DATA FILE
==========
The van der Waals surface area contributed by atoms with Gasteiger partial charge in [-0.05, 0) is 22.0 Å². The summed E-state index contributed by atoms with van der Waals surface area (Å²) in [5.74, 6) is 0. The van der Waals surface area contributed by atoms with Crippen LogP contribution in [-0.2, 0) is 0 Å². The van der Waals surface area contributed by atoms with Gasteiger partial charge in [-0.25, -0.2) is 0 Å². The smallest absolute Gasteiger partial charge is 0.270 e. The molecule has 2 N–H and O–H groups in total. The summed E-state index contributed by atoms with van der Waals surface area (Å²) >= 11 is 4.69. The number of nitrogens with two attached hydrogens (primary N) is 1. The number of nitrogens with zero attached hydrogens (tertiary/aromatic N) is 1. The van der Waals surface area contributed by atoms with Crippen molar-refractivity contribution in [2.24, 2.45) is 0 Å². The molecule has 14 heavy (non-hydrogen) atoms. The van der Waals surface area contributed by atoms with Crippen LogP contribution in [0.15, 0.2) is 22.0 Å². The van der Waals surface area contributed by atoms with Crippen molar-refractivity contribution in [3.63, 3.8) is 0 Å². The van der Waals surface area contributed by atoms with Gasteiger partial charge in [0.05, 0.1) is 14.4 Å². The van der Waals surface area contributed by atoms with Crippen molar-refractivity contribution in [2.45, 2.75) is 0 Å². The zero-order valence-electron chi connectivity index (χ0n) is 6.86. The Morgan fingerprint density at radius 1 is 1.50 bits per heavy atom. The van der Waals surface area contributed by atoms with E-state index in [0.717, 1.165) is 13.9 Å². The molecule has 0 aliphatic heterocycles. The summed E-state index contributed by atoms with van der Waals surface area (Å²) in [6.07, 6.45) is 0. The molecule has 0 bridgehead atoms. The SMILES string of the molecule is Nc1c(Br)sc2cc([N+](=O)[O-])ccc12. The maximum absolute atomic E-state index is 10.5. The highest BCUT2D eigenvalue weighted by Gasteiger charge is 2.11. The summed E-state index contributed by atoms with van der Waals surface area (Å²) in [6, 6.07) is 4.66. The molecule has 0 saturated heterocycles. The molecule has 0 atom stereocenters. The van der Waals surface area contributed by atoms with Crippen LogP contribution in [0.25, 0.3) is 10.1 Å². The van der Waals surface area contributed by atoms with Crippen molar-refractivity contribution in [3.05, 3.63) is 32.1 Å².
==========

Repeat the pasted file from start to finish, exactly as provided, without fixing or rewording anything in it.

The van der Waals surface area contributed by atoms with Gasteiger partial charge in [-0.05, 0) is 22.0 Å². The summed E-state index contributed by atoms with van der Waals surface area (Å²) in [5.74, 6) is 0. The van der Waals surface area contributed by atoms with Crippen LogP contribution in [-0.2, 0) is 0 Å². The van der Waals surface area contributed by atoms with Gasteiger partial charge in [-0.25, -0.2) is 0 Å². The smallest absolute Gasteiger partial charge is 0.270 e. The molecule has 2 N–H and O–H groups in total. The summed E-state index contributed by atoms with van der Waals surface area (Å²) >= 11 is 4.69. The number of nitrogens with two attached hydrogens (primary N) is 1. The number of nitrogens with zero attached hydrogens (tertiary/aromatic N) is 1. The van der Waals surface area contributed by atoms with Crippen molar-refractivity contribution in [2.24, 2.45) is 0 Å². The molecule has 14 heavy (non-hydrogen) atoms. The van der Waals surface area contributed by atoms with Crippen LogP contribution in [0.15, 0.2) is 22.0 Å². The van der Waals surface area contributed by atoms with Crippen molar-refractivity contribution in [3.63, 3.8) is 0 Å². The van der Waals surface area contributed by atoms with Gasteiger partial charge in [0.05, 0.1) is 14.4 Å². The van der Waals surface area contributed by atoms with Crippen molar-refractivity contribution in [2.45, 2.75) is 0 Å². The zero-order valence-electron chi connectivity index (χ0n) is 6.86. The Morgan fingerprint density at radius 1 is 1.50 bits per heavy atom. The van der Waals surface area contributed by atoms with E-state index in [0.717, 1.165) is 13.9 Å². The molecule has 0 aliphatic heterocycles. The summed E-state index contributed by atoms with van der Waals surface area (Å²) in [6.07, 6.45) is 0. The molecule has 0 bridgehead atoms. The SMILES string of the molecule is Nc1c(Br)sc2cc([N+](=O)[O-])ccc12. The maximum absolute atomic E-state index is 10.5. The highest BCUT2D eigenvalue weighted by Gasteiger charge is 2.11. The summed E-state index contributed by atoms with van der Waals surface area (Å²) in [6, 6.07) is 4.66. The molecule has 0 saturated heterocycles. The molecule has 0 atom stereocenters. The van der Waals surface area contributed by atoms with Crippen LogP contribution in [0.25, 0.3) is 10.1 Å². The van der Waals surface area contributed by atoms with Crippen molar-refractivity contribution in [3.05, 3.63) is 32.1 Å².